How does HAP work?

HAP acts by binding to the surface of the tooth and reconstructs the areas of demineralization. It naturally contains calcium and phosphate ions, which are crucial components for enamel remineralization. Research has shown that HAP can penetrate deeper layers of enamel further than fluoride and can reduce bacterial colonization.8 Another study compared HAP to chlorhexidine mouthwash and found that it was equally effective in reducing bacterial colonization, but without killing any bacteria and instead repelling bacteria from the enamel. Chlorhexidine works by killing bacteria, which creates dysbiosis of the oral microbiome.9 This makes HAP a promising biomimetic active ingredient for reducing dental caries.

For maximum benefit, HAP toothpaste should be left on the teeth and not rinsed out. The same can be said for fluoride, but it creates a greater risk of swallowing more fluoride than recommended.ten

Those who believe that there is only one folk remedy for cavities may feel like dismissing the idea that something new is emerging in their well-known world of dentistry. Learning to adapt and stay open-minded is the most effective way to keep up with our ever-changing world. Professionals can share an alternative with those who refuse fluoride and still feel good about creating a positive prevention strategy for them.

It is important to remember that cavities are preventable. A colorful diet, proper functioning of the respiratory tract and healthy lifestyle habits are imperative factors in reducing cavities. Fluoride is the go-to resource for people dealing with cavities, as well as a reliable method of prevention. A new alternative is gaining momentum and deserves more recognition. Hydroxyapatite toothpaste is here, and it’s part of who we are (literally). What should not be taken lightly is its ability to successfully remineralize tooth enamel thanks to its biomimetic characteristics, which reduces the occurrence of cavities. It’s encouraging to know that there are now so many ways to tackle one of the most preventable diseases on the planet.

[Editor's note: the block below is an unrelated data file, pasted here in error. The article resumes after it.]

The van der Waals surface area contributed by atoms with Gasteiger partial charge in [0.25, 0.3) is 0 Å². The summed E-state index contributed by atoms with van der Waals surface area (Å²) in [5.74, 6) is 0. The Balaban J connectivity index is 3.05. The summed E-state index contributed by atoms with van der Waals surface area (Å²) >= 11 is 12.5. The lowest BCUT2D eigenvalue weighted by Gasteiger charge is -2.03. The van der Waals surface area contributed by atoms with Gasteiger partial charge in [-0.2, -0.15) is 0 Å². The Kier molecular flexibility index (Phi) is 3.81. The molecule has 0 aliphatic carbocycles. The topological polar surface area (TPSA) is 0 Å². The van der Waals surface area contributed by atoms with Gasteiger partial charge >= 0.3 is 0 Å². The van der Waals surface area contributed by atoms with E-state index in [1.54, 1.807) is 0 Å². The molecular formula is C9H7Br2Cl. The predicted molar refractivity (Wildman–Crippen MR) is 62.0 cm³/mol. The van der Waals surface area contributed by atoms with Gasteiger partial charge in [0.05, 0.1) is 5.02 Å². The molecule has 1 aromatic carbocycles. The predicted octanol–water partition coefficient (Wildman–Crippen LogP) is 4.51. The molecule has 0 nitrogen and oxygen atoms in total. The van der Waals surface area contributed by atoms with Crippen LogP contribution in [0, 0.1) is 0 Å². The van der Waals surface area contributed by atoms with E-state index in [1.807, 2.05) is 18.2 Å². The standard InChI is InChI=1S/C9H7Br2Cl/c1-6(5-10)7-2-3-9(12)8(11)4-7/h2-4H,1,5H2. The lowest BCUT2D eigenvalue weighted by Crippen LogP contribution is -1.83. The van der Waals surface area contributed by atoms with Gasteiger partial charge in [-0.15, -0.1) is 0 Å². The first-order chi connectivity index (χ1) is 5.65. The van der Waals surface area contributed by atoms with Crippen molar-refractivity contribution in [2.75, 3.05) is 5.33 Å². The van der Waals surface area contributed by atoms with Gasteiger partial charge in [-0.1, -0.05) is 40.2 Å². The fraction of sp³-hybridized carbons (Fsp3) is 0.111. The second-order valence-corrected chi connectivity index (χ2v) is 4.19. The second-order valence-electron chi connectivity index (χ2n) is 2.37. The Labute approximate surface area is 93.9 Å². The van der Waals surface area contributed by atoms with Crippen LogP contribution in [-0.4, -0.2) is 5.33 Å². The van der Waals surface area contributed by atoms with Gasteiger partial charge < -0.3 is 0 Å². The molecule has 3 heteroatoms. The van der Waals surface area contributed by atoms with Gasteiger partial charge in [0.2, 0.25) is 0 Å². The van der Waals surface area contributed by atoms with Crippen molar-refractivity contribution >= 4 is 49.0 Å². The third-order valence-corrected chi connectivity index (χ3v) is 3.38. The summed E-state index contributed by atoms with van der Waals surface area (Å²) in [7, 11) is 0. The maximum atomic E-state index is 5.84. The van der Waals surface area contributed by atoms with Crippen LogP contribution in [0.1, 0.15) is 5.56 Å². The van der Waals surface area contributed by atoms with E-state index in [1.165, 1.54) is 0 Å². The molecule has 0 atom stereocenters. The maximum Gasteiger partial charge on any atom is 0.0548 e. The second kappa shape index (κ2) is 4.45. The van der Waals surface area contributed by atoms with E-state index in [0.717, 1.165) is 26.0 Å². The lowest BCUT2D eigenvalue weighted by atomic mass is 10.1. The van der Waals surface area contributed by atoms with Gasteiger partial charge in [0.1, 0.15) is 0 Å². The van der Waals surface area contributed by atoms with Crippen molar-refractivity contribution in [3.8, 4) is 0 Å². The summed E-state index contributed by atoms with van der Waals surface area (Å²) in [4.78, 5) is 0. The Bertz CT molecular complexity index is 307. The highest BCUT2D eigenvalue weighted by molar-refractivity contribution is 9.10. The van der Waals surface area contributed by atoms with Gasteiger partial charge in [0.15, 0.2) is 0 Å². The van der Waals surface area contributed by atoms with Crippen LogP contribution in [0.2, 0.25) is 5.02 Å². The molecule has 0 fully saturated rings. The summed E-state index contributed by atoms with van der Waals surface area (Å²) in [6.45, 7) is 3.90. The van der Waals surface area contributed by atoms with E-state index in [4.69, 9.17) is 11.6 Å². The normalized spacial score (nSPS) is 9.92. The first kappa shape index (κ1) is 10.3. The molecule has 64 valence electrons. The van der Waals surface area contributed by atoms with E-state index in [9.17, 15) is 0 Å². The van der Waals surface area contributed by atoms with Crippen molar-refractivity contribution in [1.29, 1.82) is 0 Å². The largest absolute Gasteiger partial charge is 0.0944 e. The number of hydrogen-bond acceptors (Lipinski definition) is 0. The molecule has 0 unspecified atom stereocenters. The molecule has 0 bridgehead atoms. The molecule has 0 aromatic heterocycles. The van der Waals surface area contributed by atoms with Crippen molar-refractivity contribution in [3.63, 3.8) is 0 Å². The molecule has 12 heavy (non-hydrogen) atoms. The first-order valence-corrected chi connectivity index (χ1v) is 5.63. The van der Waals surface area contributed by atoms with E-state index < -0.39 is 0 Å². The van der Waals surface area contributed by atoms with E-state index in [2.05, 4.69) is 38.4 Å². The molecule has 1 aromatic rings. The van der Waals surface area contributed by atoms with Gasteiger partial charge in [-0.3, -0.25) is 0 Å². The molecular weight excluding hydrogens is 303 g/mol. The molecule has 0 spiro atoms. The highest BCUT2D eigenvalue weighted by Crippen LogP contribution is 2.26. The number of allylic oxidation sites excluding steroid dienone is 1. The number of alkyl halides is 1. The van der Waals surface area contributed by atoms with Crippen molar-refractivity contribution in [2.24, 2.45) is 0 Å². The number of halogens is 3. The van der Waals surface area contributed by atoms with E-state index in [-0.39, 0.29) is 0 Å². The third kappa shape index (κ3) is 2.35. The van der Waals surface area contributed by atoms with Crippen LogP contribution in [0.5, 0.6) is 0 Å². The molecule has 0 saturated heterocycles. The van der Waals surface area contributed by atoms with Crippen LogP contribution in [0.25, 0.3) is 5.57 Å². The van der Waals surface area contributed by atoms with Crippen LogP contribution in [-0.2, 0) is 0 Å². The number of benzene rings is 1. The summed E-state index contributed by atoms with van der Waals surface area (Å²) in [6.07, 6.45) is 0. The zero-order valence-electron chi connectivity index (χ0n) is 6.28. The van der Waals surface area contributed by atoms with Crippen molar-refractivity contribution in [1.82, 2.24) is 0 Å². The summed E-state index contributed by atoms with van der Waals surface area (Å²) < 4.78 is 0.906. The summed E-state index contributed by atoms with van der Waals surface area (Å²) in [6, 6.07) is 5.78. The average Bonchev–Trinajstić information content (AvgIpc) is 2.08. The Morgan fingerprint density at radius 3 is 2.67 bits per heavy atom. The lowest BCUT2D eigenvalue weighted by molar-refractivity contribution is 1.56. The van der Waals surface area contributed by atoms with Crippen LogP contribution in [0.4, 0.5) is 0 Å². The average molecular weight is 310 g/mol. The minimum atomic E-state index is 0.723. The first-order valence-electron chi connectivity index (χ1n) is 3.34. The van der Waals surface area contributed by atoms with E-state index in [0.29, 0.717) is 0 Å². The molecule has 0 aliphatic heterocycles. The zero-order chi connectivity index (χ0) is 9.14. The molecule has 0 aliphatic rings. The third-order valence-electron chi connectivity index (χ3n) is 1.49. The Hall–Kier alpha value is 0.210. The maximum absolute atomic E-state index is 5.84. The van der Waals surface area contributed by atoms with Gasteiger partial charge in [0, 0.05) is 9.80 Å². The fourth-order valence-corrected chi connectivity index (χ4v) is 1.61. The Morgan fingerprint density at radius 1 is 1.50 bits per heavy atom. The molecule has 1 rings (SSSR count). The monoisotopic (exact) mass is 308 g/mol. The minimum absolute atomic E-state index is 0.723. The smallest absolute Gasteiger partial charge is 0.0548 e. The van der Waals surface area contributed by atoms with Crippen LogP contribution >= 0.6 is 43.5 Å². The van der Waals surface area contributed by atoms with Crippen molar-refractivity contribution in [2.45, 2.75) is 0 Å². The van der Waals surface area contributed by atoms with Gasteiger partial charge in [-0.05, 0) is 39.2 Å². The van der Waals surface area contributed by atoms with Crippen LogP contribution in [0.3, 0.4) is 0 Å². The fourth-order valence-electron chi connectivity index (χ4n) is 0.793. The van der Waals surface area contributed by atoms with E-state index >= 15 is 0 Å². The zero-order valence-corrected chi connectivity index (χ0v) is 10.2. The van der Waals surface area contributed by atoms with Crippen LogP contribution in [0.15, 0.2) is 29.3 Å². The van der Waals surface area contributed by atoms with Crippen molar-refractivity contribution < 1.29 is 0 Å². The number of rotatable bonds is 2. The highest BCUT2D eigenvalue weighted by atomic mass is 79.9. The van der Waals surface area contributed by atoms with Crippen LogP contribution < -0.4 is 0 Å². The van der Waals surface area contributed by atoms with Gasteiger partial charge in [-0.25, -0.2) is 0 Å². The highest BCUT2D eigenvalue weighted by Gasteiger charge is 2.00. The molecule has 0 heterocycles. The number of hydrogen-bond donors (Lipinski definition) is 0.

Author’s note: I have teamed up with Dr. Mark Burhenne, also known as “Ask the Dentist”, to create a unique resource of scientific studies performed on PAHs. Discover us on theFlossophy.

Editor’s note: This article originally appeared in the September 2022 print edition of HDR magazine. Dental hygienists in North America are eligible for a free print subscription. Register here.

References

  1. Remya NS, Syama S, Sabareeswaran A, Mohanan PV. Chronic toxicity study of hydroxyapatite nanoparticles administered orally for one year in wistar rats. C. Mater Sci Eng C Mater Biol Appl. 2017;76:518-527. doi:10.1016/j.msec.2017.03.076
  2. Legeros RZ, Legeros JP. Hydroxyapatite. nano today. 2014. Accessed February 18, 2022. https://www.sciencedirect.com/topics/chemical-engineering/hydroxyapatite
  3. Shreya S, Ramreddy Y, Karunakar S. Comparative evaluation of hydroxyapatite, potassium nitrate and sodium monofluorophosphate in office desensitizing agents – a double-blind randomized controlled clinical trial. J Oral health. 2013;1:104. doi:10.4172/2332-0702.1000104
  4. Kanduti D, Sterbenk P, Artnik B. Fluoride: a review of use and health effects. Mater Sociomed. 2016;28(2):133-137. doi:10.5455/msm.2016.28.133-137
  5. Johnston NR, Strobel SA. Principles of fluoride toxicity and cellular response: a review. Arch Toxicol. 2020;94(4):1051-1069. doi:10.1007/s00204-020-02687-5
  6. Mitchell J. The Other Fluoride: The Benefits of Stannous Fluoride. Clumps now. March 20, 2013. Accessed August 4, 2022. https://now.tufts.edu/2013/03/20/other-fluoride-benefits-stannous-fluoride
  7. Meyer F, Enax J. Hydroxyapatitis in oral biofilm management. Eur J Dent. 2019;13(2):287-290. doi:10.1055/s-0039-1695657
  8. Amaechi BT, AbdulAzees PA, Alshareif DO, et al. Comparative efficacy of hydroxyapatite and fluoride toothpastes for the prevention and remineralization of dental caries in children. open BDJ. 2019;5:18. doi:10.1038/s41405-019-0026-8
  9. Kensche A, Holder C, Basche S, Tahan N, Hannig C, Hannig M. Effectiveness of a hydroxyapatite-based mouthwash in reducing initial bacterial colonization in situ. Ark Oral Biol. 2017;80:18-26. doi:10.1016/j.archoralbio.2017.03.013
  10. “Spit, don’t rinse” for better oral health. Oral Health Foundation. June 6, 2016. Accessed February 19, 2022. https://www.dentalhealth.org/news/spit-dont-rinse-for-better-oral-health